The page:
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Mon Feb 4, 2013, 05:50 PM

Scientists Have Created Crystals That Are Almost Alive


Eric Limer
Man-made life is a thing of fiction, relegated to things like Frankenstein. But scientists are coming close to something almost like it. New light-affected crystals developed by scientists at New York University are very close to being alive, so close it makes you question what "being alive" really means.

The crystals are microscopic cubes of hematite that can conduct electricity under certain wavelengths of blue light. As a result, when they're in a hydrogen peroxide soup, the right light can make them swim around, merging into larger crystals, breaking apart, and doing it all again. And then, when the light goes out, they stop.

Paul Chaikin, one of the authors of the paper recently published in Science, notes that this gives the little things metabolism and mobility, two of the criteria required to be considered "alive." They just happen to lack the ability to reproduce, for now.

more
http://gizmodo.com/5981157/scientists-come-close-to-creating-life-with-almost+living-crystals

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Reply Scientists Have Created Crystals That Are Almost Alive (Original post)
n2doc Feb 2013 OP
Sekhmets Daughter Feb 2013 #1
Buzz Clik Feb 2013 #2
rug Feb 2013 #3
FirstLight Feb 2013 #4
tridim Feb 2013 #5
kestrel91316 Feb 2013 #6
BlueJazz Feb 2013 #7
longship Feb 2013 #8
eppur_se_muova Feb 2013 #9

Response to n2doc (Original post)

Mon Feb 4, 2013, 05:56 PM

1. Fascinating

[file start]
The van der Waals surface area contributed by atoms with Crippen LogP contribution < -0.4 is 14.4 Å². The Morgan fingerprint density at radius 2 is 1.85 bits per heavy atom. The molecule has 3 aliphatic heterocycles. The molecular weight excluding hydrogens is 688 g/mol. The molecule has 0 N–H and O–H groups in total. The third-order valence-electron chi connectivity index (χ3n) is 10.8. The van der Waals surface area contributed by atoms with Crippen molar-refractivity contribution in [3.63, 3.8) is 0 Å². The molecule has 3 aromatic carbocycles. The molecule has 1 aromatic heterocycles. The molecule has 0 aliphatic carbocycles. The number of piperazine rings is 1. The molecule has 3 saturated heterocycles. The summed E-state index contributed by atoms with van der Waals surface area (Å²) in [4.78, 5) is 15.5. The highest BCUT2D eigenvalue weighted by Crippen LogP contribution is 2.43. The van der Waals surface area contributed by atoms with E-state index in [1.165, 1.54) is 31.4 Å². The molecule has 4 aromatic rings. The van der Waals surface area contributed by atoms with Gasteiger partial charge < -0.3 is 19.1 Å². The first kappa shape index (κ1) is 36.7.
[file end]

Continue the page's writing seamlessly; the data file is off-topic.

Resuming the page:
how they break part when the light is turned off.

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Response to n2doc (Original post)

Mon Feb 4, 2013, 05:57 PM

2. Very cool. Fe-based life forms?

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Response to n2doc (Original post)

Mon Feb 4, 2013, 06:00 PM

3. The article it links to has an interesting measure of life.

Chaikin notes that life is difficult to define, but can be said to possess metabolism, mobility, and the ability to self-replicate. His crystals have the first two, but not the last.


What I remember from high school biology are five traits:

Ingestion
Elimination
Respiration
Irritation
Reproduction

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Response to n2doc (Original post)

Mon Feb 4, 2013, 06:05 PM

4. very trippy

i like the way they go from 'order' to 'chaos'...

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Response to n2doc (Original post)

Mon Feb 4, 2013, 06:06 PM

5. Mind nicely blown. Thx!

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Response to n2doc (Original post)

Mon Feb 4, 2013, 06:06 PM

6. Net on the agenda: Ice-9

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Response to n2doc (Original post)

Mon Feb 4, 2013, 06:24 PM

7. Cool...that's like the star-trek episode with the little sand life-things. >

Hello--ugly--bags--of--mostly--water

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Response to BlueJazz (Reply #7)

Mon Feb 4, 2013, 07:43 PM

8. Nope, it's the Andromeda Strain!

Remember?

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Response to n2doc (Original post)

Tue Feb 5, 2013, 09:36 PM

9. Ummm ... no they haven't.

Organisms preserve local order (negentropy) at the expense of disorder (entropy) in the environment.

This is a much more effective definition than the 'laundry list' approach of listing various processes. And these crystals don't appear to preserve their structure except by chance. Overinterpretative science journalism strikes again.

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